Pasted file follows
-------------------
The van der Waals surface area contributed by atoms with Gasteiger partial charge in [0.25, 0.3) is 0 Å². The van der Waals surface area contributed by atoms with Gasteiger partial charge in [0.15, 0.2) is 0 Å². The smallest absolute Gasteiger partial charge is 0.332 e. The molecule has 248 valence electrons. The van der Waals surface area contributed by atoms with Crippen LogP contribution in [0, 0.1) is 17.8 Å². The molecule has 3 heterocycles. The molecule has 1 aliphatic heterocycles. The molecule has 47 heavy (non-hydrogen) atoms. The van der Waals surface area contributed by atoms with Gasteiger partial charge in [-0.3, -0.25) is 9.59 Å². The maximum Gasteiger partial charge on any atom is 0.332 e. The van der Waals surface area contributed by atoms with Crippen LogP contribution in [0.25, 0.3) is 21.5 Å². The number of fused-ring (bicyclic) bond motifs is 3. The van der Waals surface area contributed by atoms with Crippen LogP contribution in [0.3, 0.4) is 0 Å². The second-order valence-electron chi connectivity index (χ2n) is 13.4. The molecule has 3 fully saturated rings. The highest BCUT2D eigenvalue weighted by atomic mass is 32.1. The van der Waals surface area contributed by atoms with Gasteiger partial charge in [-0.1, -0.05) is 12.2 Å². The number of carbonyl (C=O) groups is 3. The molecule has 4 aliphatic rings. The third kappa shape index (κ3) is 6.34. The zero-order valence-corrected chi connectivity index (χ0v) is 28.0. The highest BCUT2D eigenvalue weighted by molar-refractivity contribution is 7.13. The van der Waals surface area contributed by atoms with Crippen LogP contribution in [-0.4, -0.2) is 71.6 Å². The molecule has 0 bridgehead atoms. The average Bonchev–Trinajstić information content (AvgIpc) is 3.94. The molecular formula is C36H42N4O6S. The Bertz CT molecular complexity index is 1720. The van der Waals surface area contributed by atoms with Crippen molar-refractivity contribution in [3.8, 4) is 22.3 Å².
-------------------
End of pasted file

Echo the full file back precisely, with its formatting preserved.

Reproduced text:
The van der Waals surface area contributed by atoms with Gasteiger partial charge in [0.25, 0.3) is 0 Å². The van der Waals surface area contributed by atoms with Gasteiger partial charge in [0.15, 0.2) is 0 Å². The smallest absolute Gasteiger partial charge is 0.332 e. The molecule has 248 valence electrons. The van der Waals surface area contributed by atoms with Crippen LogP contribution in [0, 0.1) is 17.8 Å². The molecule has 3 heterocycles. The molecule has 1 aliphatic heterocycles. The molecule has 47 heavy (non-hydrogen) atoms. The van der Waals surface area contributed by atoms with Gasteiger partial charge in [-0.3, -0.25) is 9.59 Å². The maximum Gasteiger partial charge on any atom is 0.332 e. The van der Waals surface area contributed by atoms with Crippen LogP contribution in [0.25, 0.3) is 21.5 Å². The number of fused-ring (bicyclic) bond motifs is 3. The van der Waals surface area contributed by atoms with Crippen LogP contribution in [0.3, 0.4) is 0 Å². The second-order valence-electron chi connectivity index (χ2n) is 13.4. The molecule has 3 fully saturated rings. The highest BCUT2D eigenvalue weighted by atomic mass is 32.1. The van der Waals surface area contributed by atoms with Gasteiger partial charge in [-0.1, -0.05) is 12.2 Å². The number of carbonyl (C=O) groups is 3. The molecule has 4 aliphatic rings. The third kappa shape index (κ3) is 6.34. The zero-order valence-corrected chi connectivity index (χ0v) is 28.0. The highest BCUT2D eigenvalue weighted by molar-refractivity contribution is 7.13. The van der Waals surface area contributed by atoms with Crippen LogP contribution in [-0.4, -0.2) is 71.6 Å². The molecule has 0 bridgehead atoms. The average Bonchev–Trinajstić information content (AvgIpc) is 3.94. The molecular formula is C36H42N4O6S. The Bertz CT molecular complexity index is 1720. The van der Waals surface area contributed by atoms with Crippen molar-refractivity contribution in [3.8, 4) is 22.3 Å².